In this monthly blog about new ways of teaching, educators talk about their innovative, creative and impactful teaching initiatives. From unusual teaching methods to new technologies - everything is covered. How did these ideas come about and what impact does it have on students?
, Associate Professor Intersectional Wellbeing and Decoloniality at Campus Fryslân on working with discomfort in the classroom.
I was trained as a midwife in Iran in the late 80s. It was the first time I lived in a different city, and everything became a new adventure in my life: cooking, finding a new social network or understanding the biology professor. Soon I started learning the practical skills in health clinics, and I still remember the fear of what if I do harm to human bodies, to mothers or babies. Yet, there was no chance to check in with my emotions. All the courses focused on teaching us concepts and theories.
When I reflect back on those days now, as an educator, I can see the strong focus the education system had on students’ cognitive and technical skills. By the time I graduated, I was technically confident to attend to pregnant mothers. I also became an expert in bottling up my emotions, which took me years to learn to undo that. I don’t think if the midwifery program, that university or Iran were exceptional cases to treat emotions with that approach. That was more or less the norm at that point of time globally.
Today, after a few decades, often, the one and only task of the teachers in the classroom is still nurturing the cognitive capacities of students. This is while there are more triggers for the youth to be scared or stressed about especially in humanities courses. On the one hand the courses focus on social (in)justice; on the other hand, social media makes it possible for students to follow the news on all those topics and see the human face of adversities as they happen.
In this context, I see my roles, as an educator, to understand how students react emotionally to intense topics such as health inequalities, and how they navigate in academia emotionally. I started acknowledging students’ emotional responses in the classroom with teaching a course on diversities and intersectionalities. I realized that many of my young students, learn about gendered or racial health inequalities for the first time in my classes. Many of them were learning for the first time about the legacies of colonialism that are still present in healthcare. This could make them feel overwhelmed, and I decided to apply pedagogies that help students acknowledge and share those feelings in the classroom.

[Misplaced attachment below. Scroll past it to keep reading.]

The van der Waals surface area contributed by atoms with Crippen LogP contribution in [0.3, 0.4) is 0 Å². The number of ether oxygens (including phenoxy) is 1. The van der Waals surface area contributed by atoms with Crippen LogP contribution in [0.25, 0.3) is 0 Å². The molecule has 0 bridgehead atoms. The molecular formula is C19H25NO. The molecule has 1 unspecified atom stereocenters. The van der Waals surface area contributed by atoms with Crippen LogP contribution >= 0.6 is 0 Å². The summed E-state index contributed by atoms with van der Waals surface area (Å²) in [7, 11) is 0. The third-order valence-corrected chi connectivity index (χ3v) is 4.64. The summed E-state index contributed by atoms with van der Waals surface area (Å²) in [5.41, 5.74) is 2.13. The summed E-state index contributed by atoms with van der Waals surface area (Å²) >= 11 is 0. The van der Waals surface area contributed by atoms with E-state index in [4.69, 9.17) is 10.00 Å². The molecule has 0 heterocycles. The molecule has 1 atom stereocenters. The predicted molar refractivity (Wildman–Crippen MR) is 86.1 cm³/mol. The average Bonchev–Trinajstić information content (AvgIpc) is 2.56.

Collaborating with artists and providing arts-based assignments to accommodate students’ emotions has been effective methods that I use when I teach about social justice in the context of health and activism. I began to do so in the class of Responsible Activism and Global Health in 2021. The course was running during the pandemic and we started the class in the midst of the lockdown. We had to ran the lectures and coaching students with their creative assignments online.
Two artist colleagues collaborated with me to mentor students and coach them in designing performances (Alessandro Savenije), or creating comic strips (Arnaldo Tagliacozzo). In 2022, I repeated the arts-based assignments again when next to the pandemic and the coming back of Taliban in Afghanistan, the war in Ukraine also hit us and it was impossible not to tackle student’s sense of fear or helplessness during the discussions. Some students worked as a group on their art assignments and some on their own. Some focused on the war and some on other personal topics. They were all passionate.
A holistic approach to education, where the body, mind and the soul are taking into consideration in the classroom is not new. Decolonial approaches to teaching pay close attention to students’ emotions in the classroom (Ng, 2018) (Flockemann, 2020) (Yousefzadeh, 2022).
Having worked with this approach in different classes and courses, I believe students should be given the choice to share their emotions. Not all students may be in a place to engage with art or share their emotions. Coaching by artists with experience in social justice topics is indispensable. Finally, lecturers may also need to be prepared for the emotional labor and share their own vulnerabilities in the class, to be able to create a safe and trusting space.
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